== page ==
Today was my first ever hillclimb event and it was pretty much exactly as I expected. Painful.
It is a discipline I’ve never really looked at doing as I’m not the lightest, not the most explosive, nor usually interested in trying to be really fresh for a 2 minute effort (at the expense of other training). However, I signed up as soon as I could because the hillclimb is:
- prestigious (everyone knows Swain’s Lane)
- convenient (no need to ride 25miles to get there)
- competitive (plenty of specialists and plenty of RPR)
In short, there were lots of reasons to have a crack and see what happens.
The UHC uses Swain’s Lane, but not the entire ‘official’ segment as used by the 100 climbs series. The UHC starts a little bit later and finishes at the end of the cemetery, just before the speed bump. You’d wish it ended sooner though.
The first half is pretty tame, letting you accelerate up above 20mph (albeit briefly) as the grade sits around 5-6% to the cemetery gates. There is a brief respite before rounding a slight bend to see the road suddenly towering above you, somewhere in the region of 18%. Here the road narrows, the gradient bites and the walls either side seem to close in on you as the most painful section approaches.
For such a varied climb in gradient, pacing was important. Simon Warren suggested the following:
For pacing, I looked before at what I was capable of doing for ~1:40-1:50 and it was in the region of 600w. I did 574w for 1:35 on Thursday and that was a couple of hours after a lifetime best 15min effort. I realised to a large extent that pacing isn’t so important, you just have to go mental and hang on.
I had a chat with Didier when I was in the HQ to get some tips from someone who’d ridden the course, did a few reps of Highgate West as a warm-up and then headed to the starting tent. With 30 second gaps between riders the time seems to pass even quicker when waiting to be set off. I could see some other riders shaking as they waited – maybe cold, maybe nervous.. There were a lot of people watching and a hell of a lot of noise coming from the top section. I was a little nervous too… the day before I was pretty run down and could barely pedal on my commute. I wasn’t sure how my legs would respond now in an all out effort. With a lot of people watching.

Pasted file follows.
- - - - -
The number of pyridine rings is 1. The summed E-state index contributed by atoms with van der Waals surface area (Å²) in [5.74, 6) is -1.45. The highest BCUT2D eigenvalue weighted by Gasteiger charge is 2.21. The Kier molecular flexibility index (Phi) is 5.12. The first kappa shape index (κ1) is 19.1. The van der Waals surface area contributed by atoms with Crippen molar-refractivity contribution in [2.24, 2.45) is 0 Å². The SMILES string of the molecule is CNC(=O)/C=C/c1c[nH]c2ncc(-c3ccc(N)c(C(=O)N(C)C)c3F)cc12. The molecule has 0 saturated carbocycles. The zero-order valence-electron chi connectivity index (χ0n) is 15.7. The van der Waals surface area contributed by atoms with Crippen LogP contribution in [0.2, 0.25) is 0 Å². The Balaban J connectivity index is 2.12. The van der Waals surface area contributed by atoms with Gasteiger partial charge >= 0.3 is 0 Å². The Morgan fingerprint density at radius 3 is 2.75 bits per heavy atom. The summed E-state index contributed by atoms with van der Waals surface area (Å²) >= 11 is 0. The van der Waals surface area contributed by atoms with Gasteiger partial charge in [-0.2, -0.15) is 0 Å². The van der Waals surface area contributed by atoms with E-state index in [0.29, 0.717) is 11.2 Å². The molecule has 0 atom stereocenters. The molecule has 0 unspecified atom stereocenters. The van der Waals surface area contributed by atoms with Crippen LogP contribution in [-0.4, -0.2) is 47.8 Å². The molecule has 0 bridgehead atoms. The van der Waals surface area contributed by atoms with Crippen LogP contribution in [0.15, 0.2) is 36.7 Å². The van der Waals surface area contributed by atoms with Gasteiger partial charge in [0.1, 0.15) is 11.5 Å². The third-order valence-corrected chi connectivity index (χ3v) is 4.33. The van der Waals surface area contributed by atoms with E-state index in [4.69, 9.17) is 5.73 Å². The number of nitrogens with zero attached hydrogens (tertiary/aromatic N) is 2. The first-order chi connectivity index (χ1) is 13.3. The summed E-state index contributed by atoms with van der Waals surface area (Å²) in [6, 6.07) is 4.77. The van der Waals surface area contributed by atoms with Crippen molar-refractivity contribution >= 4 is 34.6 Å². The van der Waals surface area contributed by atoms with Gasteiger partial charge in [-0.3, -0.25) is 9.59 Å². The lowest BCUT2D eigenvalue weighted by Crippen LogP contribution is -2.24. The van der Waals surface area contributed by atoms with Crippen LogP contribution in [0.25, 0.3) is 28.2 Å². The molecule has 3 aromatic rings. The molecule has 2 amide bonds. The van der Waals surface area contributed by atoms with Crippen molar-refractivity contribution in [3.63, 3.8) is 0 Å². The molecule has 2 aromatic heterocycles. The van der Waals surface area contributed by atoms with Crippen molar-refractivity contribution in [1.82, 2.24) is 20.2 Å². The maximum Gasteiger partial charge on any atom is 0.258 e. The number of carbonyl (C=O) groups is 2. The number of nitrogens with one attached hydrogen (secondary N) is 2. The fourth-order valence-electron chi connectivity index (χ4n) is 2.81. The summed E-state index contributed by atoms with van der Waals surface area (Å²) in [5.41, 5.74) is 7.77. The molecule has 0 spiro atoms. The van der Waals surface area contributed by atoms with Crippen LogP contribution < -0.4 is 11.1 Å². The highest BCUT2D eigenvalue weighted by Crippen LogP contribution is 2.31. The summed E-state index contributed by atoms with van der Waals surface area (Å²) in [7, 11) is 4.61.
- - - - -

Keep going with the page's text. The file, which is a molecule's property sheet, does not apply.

The ride was over very quickly! I started out hard to get up to speed sitting at 750w for the first 20 seconds or so. This was a little bit hard (I can’t sustain that for 1 minute, let alone to the top) and after a glance at my Garmin, I dropped the power (slightly) for the next 25s or so until I began the steep section.
This bit was awesome as suddenly the crowd was deafening and cameras were flashing everywhere. I wish I had ridden with my GoPro because the experience was the kind that makes your hair stand on end.
Any idea of pacing or awareness of speed went out of the window – it was just an all out struggle from here. Once I crested the steepest section, and the climb flattens, I tried to get out of the saddle to ‘sprint’ the final section. Nothing left in the legs. I almost fell over as I dragged my handlebars to begin rocking out of the saddle but my legs couldn’t keep up. I went back into the saddle and spun my way to the finish, fading at the end.
I was done afterwards. Climber’s cough. Basically unable to breathe deep for the rest of the day or I’d break out into a coughing spree. I couldn’t stand for five minutes as my legs wouldn’t support me. I came in 15th overall in 1:35:293, about 4s behind the top guys. And 14s behind the top guy (Isaac Mundy – his time is not a typo), who simply destroyed the race.
After recovering…it was time to have some beers and watch everyone else suffer instead. And see if there were any good pain faces going on…
Thanks for reading.